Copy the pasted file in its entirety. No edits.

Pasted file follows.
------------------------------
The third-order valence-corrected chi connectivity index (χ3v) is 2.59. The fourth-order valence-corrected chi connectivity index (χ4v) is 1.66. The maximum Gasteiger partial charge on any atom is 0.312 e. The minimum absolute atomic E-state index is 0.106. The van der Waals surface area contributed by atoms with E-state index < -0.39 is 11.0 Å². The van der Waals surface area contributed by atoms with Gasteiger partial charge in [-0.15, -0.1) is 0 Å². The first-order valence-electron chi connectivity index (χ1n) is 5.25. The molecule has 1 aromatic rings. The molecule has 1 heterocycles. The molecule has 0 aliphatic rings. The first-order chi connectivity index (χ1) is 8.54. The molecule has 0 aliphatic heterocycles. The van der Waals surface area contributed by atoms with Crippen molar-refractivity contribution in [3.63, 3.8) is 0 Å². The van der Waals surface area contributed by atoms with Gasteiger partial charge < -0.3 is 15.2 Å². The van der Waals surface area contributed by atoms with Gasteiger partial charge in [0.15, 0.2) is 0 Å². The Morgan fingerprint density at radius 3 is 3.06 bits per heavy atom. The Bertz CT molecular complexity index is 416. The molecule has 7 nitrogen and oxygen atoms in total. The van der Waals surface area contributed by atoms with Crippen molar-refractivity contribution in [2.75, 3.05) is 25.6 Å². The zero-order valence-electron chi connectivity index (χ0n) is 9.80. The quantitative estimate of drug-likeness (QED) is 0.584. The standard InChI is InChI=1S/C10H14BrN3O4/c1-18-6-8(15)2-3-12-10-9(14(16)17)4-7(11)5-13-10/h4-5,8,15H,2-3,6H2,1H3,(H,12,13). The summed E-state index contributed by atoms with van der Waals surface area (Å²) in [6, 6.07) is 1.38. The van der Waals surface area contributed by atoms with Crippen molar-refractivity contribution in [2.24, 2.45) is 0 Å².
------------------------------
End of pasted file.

The third-order valence-corrected chi connectivity index (χ3v) is 2.59. The fourth-order valence-corrected chi connectivity index (χ4v) is 1.66. The maximum Gasteiger partial charge on any atom is 0.312 e. The minimum absolute atomic E-state index is 0.106. The van der Waals surface area contributed by atoms with E-state index < -0.39 is 11.0 Å². The van der Waals surface area contributed by atoms with Gasteiger partial charge in [-0.15, -0.1) is 0 Å². The first-order valence-electron chi connectivity index (χ1n) is 5.25. The molecule has 1 aromatic rings. The molecule has 1 heterocycles. The molecule has 0 aliphatic rings. The first-order chi connectivity index (χ1) is 8.54. The molecule has 0 aliphatic heterocycles. The van der Waals surface area contributed by atoms with Crippen molar-refractivity contribution in [3.63, 3.8) is 0 Å². The van der Waals surface area contributed by atoms with Gasteiger partial charge < -0.3 is 15.2 Å². The van der Waals surface area contributed by atoms with Gasteiger partial charge in [0.15, 0.2) is 0 Å². The Morgan fingerprint density at radius 3 is 3.06 bits per heavy atom. The Bertz CT molecular complexity index is 416. The molecule has 7 nitrogen and oxygen atoms in total. The van der Waals surface area contributed by atoms with Crippen molar-refractivity contribution in [2.75, 3.05) is 25.6 Å². The zero-order valence-electron chi connectivity index (χ0n) is 9.80. The quantitative estimate of drug-likeness (QED) is 0.584. The standard InChI is InChI=1S/C10H14BrN3O4/c1-18-6-8(15)2-3-12-10-9(14(16)17)4-7(11)5-13-10/h4-5,8,15H,2-3,6H2,1H3,(H,12,13). The summed E-state index contributed by atoms with van der Waals surface area (Å²) in [6, 6.07) is 1.38. The van der Waals surface area contributed by atoms with Crippen molar-refractivity contribution in [2.24, 2.45) is 0 Å².